Don't Look Back -- Film Review

Benjamin Walker
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NEW YORK - OCTOBER 13:  Actor Benjamin Walker attends the "Bloody Bloody Jackson" opening night after party at Brasserie 8 1/2 on October 13, 2010 in New York City.

Festival de Cannes -- Out of Competition
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"Don't Look Back" begins promisingly. Seemingly obsessed with surfaces, the camera restlessly searches for hints and clues among the fragments we see, even before we know there's a mystery. The eerily delicate music nicely complements the haunting visuals as we watch writer Jeanne (the understatedly lovely Sophie Marceau) in her daily life en famille.

After her novel is turned down by her publisher, Jeanne starts to feel, well, downright strange. She imagines that the kitchen table has been moved, and soon enough begins to doubt whether even her husband and her children are really hers. Ultimately, Jeanne starts to morph into another -- but actually the same -- Jeanne, played by the ever-ripe Monica Bellucci.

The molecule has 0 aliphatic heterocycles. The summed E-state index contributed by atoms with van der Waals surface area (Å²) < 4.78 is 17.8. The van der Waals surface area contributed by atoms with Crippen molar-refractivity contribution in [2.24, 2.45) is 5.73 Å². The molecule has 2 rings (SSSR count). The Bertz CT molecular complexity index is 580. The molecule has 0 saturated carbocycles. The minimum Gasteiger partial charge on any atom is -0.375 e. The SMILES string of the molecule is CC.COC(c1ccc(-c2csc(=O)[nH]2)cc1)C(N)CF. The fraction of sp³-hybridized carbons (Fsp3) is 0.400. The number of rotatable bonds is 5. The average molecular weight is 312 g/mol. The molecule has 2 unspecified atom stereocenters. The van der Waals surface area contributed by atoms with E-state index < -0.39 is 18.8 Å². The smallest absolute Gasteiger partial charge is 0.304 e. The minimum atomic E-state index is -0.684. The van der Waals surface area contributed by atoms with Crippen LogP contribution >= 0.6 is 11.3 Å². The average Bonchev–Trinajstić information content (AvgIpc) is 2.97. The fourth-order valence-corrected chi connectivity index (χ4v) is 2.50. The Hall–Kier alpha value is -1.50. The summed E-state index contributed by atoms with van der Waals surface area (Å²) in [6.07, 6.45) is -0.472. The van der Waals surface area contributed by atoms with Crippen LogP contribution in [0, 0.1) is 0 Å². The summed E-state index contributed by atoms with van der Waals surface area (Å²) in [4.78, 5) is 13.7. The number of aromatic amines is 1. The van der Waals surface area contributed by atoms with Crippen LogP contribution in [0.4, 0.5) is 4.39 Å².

The problem is that Marceau, right before our eyes, physically turns into Bellucci, but only halfway, as they share two sides of the same face. At this point, all audiences will begin howling, and not in the good sense. The filmmakers have forgotten the old rule that what might make sense in written form can be utterly ridiculous when turned into a visual image. The woman Jeanne thought was her mother turns out to be a different woman. Ditto for her husband.

Once Jeanne completely morphs into Bellucci, she takes a trip to Italy to discover the "secret" of her childhood, one that manages the neat trick of being impenetrable and utterly silly at the same time.

Nevertheless a happy ending -- and this has to be seen to be believed -- shows Marceau and Bellucci, tortured spirits finally reconciled, cheerfully typing her memoir of childhood simultaneously on the same laptop, while sitting side by side grinning at each other.